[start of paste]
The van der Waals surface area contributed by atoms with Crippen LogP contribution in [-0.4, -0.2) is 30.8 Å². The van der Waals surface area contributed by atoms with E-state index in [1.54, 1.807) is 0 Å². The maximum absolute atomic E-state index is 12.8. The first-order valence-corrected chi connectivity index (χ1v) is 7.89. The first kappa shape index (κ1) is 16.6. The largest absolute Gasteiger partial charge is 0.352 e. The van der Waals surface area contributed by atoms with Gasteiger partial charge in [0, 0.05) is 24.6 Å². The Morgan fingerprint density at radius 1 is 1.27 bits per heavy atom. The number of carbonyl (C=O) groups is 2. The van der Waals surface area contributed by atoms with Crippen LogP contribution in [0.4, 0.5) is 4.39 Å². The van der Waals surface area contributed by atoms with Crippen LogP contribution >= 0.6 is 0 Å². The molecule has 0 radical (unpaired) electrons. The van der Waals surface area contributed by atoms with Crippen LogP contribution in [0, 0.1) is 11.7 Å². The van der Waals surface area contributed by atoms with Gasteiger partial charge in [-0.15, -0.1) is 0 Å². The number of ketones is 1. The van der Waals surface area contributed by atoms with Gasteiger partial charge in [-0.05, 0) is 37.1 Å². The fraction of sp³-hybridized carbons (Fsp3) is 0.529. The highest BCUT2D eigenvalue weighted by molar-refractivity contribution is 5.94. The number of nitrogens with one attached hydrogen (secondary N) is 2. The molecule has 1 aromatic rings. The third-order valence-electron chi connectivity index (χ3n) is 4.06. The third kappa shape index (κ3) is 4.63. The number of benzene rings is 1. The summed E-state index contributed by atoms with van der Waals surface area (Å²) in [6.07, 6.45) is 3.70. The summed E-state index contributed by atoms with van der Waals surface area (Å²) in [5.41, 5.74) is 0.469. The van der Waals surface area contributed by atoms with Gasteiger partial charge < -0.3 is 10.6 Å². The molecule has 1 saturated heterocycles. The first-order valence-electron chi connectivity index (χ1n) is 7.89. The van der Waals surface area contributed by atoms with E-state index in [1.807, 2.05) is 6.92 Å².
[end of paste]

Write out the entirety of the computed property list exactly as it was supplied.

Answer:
The van der Waals surface area contributed by atoms with Crippen LogP contribution in [-0.4, -0.2) is 30.8 Å². The van der Waals surface area contributed by atoms with E-state index in [1.54, 1.807) is 0 Å². The maximum absolute atomic E-state index is 12.8. The first-order valence-corrected chi connectivity index (χ1v) is 7.89. The first kappa shape index (κ1) is 16.6. The largest absolute Gasteiger partial charge is 0.352 e. The van der Waals surface area contributed by atoms with Gasteiger partial charge in [0, 0.05) is 24.6 Å². The Morgan fingerprint density at radius 1 is 1.27 bits per heavy atom. The number of carbonyl (C=O) groups is 2. The van der Waals surface area contributed by atoms with Crippen LogP contribution in [0.4, 0.5) is 4.39 Å². The van der Waals surface area contributed by atoms with Crippen LogP contribution >= 0.6 is 0 Å². The molecule has 0 radical (unpaired) electrons. The van der Waals surface area contributed by atoms with Crippen LogP contribution in [0, 0.1) is 11.7 Å². The van der Waals surface area contributed by atoms with Gasteiger partial charge in [-0.15, -0.1) is 0 Å². The number of ketones is 1. The van der Waals surface area contributed by atoms with Gasteiger partial charge in [-0.05, 0) is 37.1 Å². The fraction of sp³-hybridized carbons (Fsp3) is 0.529. The highest BCUT2D eigenvalue weighted by molar-refractivity contribution is 5.94. The number of nitrogens with one attached hydrogen (secondary N) is 2. The molecule has 1 aromatic rings. The third-order valence-electron chi connectivity index (χ3n) is 4.06. The third kappa shape index (κ3) is 4.63. The number of benzene rings is 1. The summed E-state index contributed by atoms with van der Waals surface area (Å²) in [6.07, 6.45) is 3.70. The summed E-state index contributed by atoms with van der Waals surface area (Å²) in [5.41, 5.74) is 0.469. The van der Waals surface area contributed by atoms with Gasteiger partial charge < -0.3 is 10.6 Å². The molecule has 1 saturated heterocycles. The first-order valence-electron chi connectivity index (χ1n) is 7.89. The van der Waals surface area contributed by atoms with E-state index in [1.807, 2.05) is 6.92 Å².